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Never was any king endow'd
With fo much grace and gratitude.

VIII.
Blood, that wears treason in his face,

Villain compleat in parson's gown,
How much is be at court in grace,

For stealing Ormond and the crowa! Since loyalty

does no man good, Let's fteal the king, and out-do Blood.

IX.
A parliament of knaves and fots

(Members by name you must not mention) He keeps in pay, and buys their votes,

Here with a place, there with a pension : When to give money, he can't cologue 'em, He does, with scorn, prerogue, prorogue 'em,

X. But they, long fince, by too much giving,

Undid, betray'd, and sold the nation, Making their memberships a living

Better than e'er was sequestration.
God give thee, Charles, a resolution
To damn the knaves by dissolution.

XI.
Fame is not grounded on success,

Tho? victories were Cæsar's glory;
Loft battles make not Pompey less,
But left him ftiled great in story.

Malicious fate does oft devise
To beat the brave, and fool the wise

XII.
Charles, in the first Dutch war, stood fair

To have been fov'reign of the deep,
When Opdam blew up in the air,

Had not his highness gone to sleep:
Our fleet slack’d fails, fearing his waking,
The Dutch had else been in sad taking,

XIII.
The Bergen business was well laid,

Tho' we paid dear for that delign;
Had we not three days parling itay'd-

The Dutch fleet there, Charles, had bçen Tho' the false Dane agreed to fell 'em, He cheated us, and faved Skellum.

thine ;

XIV,
Had not Charles sweetly chous'd the Itates,

By Bergen-baffle grown more wise ;
And made 'em thit as ímall as rats,

By their rich Smyrna ficet's surprize:
Had haughty Holmes but calld in Spragg,
Hans had been put into a bag.

XV. Mifts

XV. Mifs, ftorms, short victuals, adverse winds,

And once the navy's wise division, Defeated Charles's belt designs,

"Till he became his foes derifion : But he had fwing’d the Dutch at Chatham, Had he had ships but to come at’em.

XVI.
Our Black-Heath hoft, without dispute,

(Rais’d, put on board, why? no man knows) Muft Charles have render'd absolute

Over his subjects, or his foes ;
Has not the French king made us fools,
By taking Maeltricht with our tools,

1

XVII.
But, Charles, what could thy policy be,
To run fo

many
fad difatters

;
To join thy feet with false d'Estrees

To make the French of Holland masters is Was't Carewell, brother James, or Teague, That made thee break the Triple League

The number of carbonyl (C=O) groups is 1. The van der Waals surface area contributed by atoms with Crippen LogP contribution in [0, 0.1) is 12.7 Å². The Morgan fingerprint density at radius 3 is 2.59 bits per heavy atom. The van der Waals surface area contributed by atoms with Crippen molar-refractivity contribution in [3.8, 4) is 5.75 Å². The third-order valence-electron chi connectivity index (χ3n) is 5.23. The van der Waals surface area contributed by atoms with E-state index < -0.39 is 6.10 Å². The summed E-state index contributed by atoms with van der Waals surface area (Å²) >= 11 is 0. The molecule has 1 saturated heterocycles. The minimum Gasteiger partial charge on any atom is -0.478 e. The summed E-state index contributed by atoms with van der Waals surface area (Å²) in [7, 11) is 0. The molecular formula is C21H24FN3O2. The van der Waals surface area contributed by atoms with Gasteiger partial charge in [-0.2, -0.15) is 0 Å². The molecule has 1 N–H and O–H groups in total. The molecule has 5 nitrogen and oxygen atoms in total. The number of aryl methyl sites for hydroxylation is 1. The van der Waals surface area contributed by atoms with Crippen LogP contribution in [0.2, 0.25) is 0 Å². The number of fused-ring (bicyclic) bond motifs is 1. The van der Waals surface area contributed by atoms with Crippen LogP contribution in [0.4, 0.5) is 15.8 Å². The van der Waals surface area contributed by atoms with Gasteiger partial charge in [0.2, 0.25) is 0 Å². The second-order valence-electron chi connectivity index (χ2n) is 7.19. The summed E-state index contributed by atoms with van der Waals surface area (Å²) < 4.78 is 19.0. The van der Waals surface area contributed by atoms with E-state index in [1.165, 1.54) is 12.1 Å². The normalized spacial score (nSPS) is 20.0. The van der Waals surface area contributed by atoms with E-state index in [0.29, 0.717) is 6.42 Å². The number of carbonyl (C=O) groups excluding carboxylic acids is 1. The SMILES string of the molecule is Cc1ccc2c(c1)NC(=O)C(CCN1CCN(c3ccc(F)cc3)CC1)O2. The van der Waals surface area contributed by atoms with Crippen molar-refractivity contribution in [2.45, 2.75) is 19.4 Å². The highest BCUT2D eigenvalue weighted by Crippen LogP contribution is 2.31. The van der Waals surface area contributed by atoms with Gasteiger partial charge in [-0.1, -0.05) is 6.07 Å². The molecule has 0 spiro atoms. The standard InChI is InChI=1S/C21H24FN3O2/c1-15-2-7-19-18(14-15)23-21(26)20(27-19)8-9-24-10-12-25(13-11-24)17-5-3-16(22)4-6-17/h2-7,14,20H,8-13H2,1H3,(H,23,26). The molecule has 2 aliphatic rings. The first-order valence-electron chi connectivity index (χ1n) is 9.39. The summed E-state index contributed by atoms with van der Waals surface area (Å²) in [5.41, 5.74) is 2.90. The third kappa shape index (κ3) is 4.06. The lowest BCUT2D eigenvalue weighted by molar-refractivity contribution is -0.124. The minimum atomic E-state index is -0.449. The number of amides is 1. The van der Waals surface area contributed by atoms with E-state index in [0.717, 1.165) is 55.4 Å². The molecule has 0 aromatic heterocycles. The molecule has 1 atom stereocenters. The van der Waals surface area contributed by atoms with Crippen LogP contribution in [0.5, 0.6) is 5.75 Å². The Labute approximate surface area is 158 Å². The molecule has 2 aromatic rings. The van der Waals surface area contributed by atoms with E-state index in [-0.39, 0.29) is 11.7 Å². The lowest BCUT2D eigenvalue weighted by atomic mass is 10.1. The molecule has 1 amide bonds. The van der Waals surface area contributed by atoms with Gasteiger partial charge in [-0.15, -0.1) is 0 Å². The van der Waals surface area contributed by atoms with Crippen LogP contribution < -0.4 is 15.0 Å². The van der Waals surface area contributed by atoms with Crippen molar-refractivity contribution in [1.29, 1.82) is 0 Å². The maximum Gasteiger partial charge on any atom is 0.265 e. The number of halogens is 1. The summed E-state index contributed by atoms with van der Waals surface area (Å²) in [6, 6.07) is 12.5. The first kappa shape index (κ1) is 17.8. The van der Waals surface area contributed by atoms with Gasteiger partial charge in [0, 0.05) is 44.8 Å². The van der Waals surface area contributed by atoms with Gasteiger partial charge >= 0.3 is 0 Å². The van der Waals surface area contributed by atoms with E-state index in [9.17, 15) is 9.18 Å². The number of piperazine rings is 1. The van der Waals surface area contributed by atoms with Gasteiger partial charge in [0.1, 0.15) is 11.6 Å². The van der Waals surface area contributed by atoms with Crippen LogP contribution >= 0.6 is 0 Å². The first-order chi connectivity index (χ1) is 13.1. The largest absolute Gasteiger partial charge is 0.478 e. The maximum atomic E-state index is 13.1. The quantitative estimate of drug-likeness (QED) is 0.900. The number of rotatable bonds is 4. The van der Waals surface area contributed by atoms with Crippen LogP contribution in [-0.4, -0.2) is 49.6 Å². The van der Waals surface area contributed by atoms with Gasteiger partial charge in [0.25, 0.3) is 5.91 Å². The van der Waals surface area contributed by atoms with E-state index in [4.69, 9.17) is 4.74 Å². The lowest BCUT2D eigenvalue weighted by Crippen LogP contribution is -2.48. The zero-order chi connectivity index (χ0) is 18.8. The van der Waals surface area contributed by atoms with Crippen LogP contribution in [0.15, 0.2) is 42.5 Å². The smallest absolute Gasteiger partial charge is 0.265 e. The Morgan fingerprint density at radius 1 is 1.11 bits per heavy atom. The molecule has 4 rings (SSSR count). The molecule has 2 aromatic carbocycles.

XVIII, Could Robin Viner have foreseen

The glorius triumphs of his master, The Wool-church statue gold had been,

Which now is made of alabaster :

But

But wise men think, bad it been wood,
"I'were for a bankrupt king too good.

XIX.
Those that the fabric well consider,

Do of it diverfly discourse;
Some pass their censure on the rider,

Others their judgment on the horse:
Most say, the Aeed's a goodly thing,
But all agree, 'tis a lewd king.

XX.
By the lord-mayor and his grave coxcombs,

Freeman of London Charles is made ;
Then to Whitehall a rich gold box comes;

Which was bestow'd on the French jade * : But wonder not it should be fo, firs, When monarchs rank themselves with Grocers.

XXI.
Cringe, scrape no more, ye city-fops,

Leave off your feasting and fine speeches; Beat up your drums, fhut up your shops,

The courtiers then will kiss your breeches. Arm'd, tell the popish duke that rules, You're free-born subjects, not French mules.

# The duchess of Portsmouth.

XXI. New

XXII. New upftarts, bastards, pimps, and whores,

That, locuft-like, devour the land,
By shutting up th’ Exchequer-doors,

When there our money was trapann's,
Have render'd Charles's restoration
But a small blessing to the nation.

XXIII.
Then, Charles, beware thy brother York,

Who to thy government gives laws
I once we fall to the old sport,

You must again both to Breda ;
Where, spite of all that would restore you,
Grown wise by wrongs, we should abhor your

XXIV.
If, of all Christian blood the guilt

Cries loud of vengeance unto Heav'n,
That sea by treach'rous Lewis spilt,

Can never be by God forgiv'n: Whofe scourge unto his subjects, lord ! Than peft'lence, famine, fire, or sword.

XXV.
That false rapacious wolf of France,

The scourge of Europe, and its curse,
Who at his subjects cries does dance,

And studies how to make them worse ;

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